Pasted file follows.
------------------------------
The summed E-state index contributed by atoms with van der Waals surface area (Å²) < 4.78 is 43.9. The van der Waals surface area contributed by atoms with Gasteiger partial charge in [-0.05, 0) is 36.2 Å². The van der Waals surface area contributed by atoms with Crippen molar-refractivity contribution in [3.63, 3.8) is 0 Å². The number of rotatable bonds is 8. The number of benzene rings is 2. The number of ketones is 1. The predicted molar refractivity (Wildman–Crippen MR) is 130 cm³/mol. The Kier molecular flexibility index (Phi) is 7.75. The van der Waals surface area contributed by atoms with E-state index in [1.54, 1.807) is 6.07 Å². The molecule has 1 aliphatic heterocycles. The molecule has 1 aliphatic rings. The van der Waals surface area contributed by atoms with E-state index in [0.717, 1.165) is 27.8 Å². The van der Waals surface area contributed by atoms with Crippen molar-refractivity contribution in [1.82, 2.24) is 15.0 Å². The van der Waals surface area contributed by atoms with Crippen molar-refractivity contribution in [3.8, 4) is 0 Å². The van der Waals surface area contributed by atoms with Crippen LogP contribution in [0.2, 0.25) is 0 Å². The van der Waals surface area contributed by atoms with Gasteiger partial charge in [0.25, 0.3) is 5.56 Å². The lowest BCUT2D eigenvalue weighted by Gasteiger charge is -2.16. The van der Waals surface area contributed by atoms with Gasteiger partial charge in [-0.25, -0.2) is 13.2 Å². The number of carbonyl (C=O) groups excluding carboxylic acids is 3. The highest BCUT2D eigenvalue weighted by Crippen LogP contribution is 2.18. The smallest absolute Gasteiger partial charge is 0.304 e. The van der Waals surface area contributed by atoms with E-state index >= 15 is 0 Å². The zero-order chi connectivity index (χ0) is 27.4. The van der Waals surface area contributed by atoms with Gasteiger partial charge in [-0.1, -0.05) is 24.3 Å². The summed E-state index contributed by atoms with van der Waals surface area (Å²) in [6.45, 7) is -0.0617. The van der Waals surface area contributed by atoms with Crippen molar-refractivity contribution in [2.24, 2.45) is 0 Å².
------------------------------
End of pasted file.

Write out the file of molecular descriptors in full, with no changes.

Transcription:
The summed E-state index contributed by atoms with van der Waals surface area (Å²) < 4.78 is 43.9. The van der Waals surface area contributed by atoms with Gasteiger partial charge in [-0.05, 0) is 36.2 Å². The van der Waals surface area contributed by atoms with Crippen molar-refractivity contribution in [3.63, 3.8) is 0 Å². The number of rotatable bonds is 8. The number of benzene rings is 2. The number of ketones is 1. The predicted molar refractivity (Wildman–Crippen MR) is 130 cm³/mol. The Kier molecular flexibility index (Phi) is 7.75. The van der Waals surface area contributed by atoms with E-state index in [1.54, 1.807) is 6.07 Å². The molecule has 1 aliphatic heterocycles. The molecule has 1 aliphatic rings. The van der Waals surface area contributed by atoms with E-state index in [0.717, 1.165) is 27.8 Å². The van der Waals surface area contributed by atoms with Crippen molar-refractivity contribution in [1.82, 2.24) is 15.0 Å². The van der Waals surface area contributed by atoms with Crippen molar-refractivity contribution in [3.8, 4) is 0 Å². The van der Waals surface area contributed by atoms with Crippen LogP contribution in [0.2, 0.25) is 0 Å². The van der Waals surface area contributed by atoms with Gasteiger partial charge in [0.25, 0.3) is 5.56 Å². The lowest BCUT2D eigenvalue weighted by Gasteiger charge is -2.16. The van der Waals surface area contributed by atoms with Gasteiger partial charge in [-0.25, -0.2) is 13.2 Å². The number of carbonyl (C=O) groups excluding carboxylic acids is 3. The highest BCUT2D eigenvalue weighted by Crippen LogP contribution is 2.18. The smallest absolute Gasteiger partial charge is 0.304 e. The van der Waals surface area contributed by atoms with E-state index >= 15 is 0 Å². The zero-order chi connectivity index (χ0) is 27.4. The van der Waals surface area contributed by atoms with Gasteiger partial charge in [-0.1, -0.05) is 24.3 Å². The summed E-state index contributed by atoms with van der Waals surface area (Å²) in [6.45, 7) is -0.0617. The van der Waals surface area contributed by atoms with Crippen molar-refractivity contribution in [2.24, 2.45) is 0 Å².